Better testing equals better resultsI have been in Korea for three and half years now and have taken a close interest in the teaching and learning of English so I feel somewhat qualified to have an opinion on the subject. My headline observations would be that the enthusiasm for learning English is undiminished, the options for how you go about it are widening but there remains a significant shortfall in terms of the outcomes when we consider all the time, money and effort that go into learning English.
When I talk about the right outcomes in language learning, I mean that people should be emerging from years of dedicated language study with the ability to communicate effectively in the language: to be able to use the language in a meaningful way for the purposes of work, study, travel or whatever else they need it for. In broad terms, I do not see that as being the case in Korea or, at least, when people do achieve a communicative competency within the Korean system it is achieved at great cost.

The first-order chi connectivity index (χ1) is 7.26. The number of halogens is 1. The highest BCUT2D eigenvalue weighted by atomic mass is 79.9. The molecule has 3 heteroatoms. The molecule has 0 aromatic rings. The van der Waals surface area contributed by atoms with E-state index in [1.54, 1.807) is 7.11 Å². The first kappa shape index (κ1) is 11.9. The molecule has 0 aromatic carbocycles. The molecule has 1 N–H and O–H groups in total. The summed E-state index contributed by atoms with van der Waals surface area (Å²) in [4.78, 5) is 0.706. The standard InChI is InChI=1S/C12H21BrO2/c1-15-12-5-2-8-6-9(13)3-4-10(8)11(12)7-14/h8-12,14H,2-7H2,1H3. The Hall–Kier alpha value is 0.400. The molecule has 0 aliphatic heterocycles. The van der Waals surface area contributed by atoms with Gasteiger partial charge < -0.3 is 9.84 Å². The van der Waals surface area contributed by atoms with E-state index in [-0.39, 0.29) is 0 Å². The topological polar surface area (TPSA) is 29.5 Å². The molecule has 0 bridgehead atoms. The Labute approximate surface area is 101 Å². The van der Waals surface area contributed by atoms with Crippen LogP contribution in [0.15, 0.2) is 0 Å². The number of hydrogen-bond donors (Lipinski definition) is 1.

At the core of what we might call the inefficiency of language learning is the way language is tested. The emphasis on rote learning and memorization to prepare for tests which then assess passive knowledge and receptive rather than productive skills has a negative effect on the teaching and learning of English in a number of ways and ends up measuring aspects of language competence which are a poor indicator of a person’s ability to use the language in real life. The English language or indeed any other living language is best treated as a life skill rather than academic discipline; it’s about helping people to be able to use it rather than treating it as an object of study.
There has to be a better match between assessment and how people will use the language (and what employers and academic institutions are looking for). The development of more communicative approaches to assessment such as NEAT (National English Ability Test) is the way forward and its introduction will have a major impact in improving the effectiveness of language learning in Korea.
* Director of British Council Korea
by Roland Davies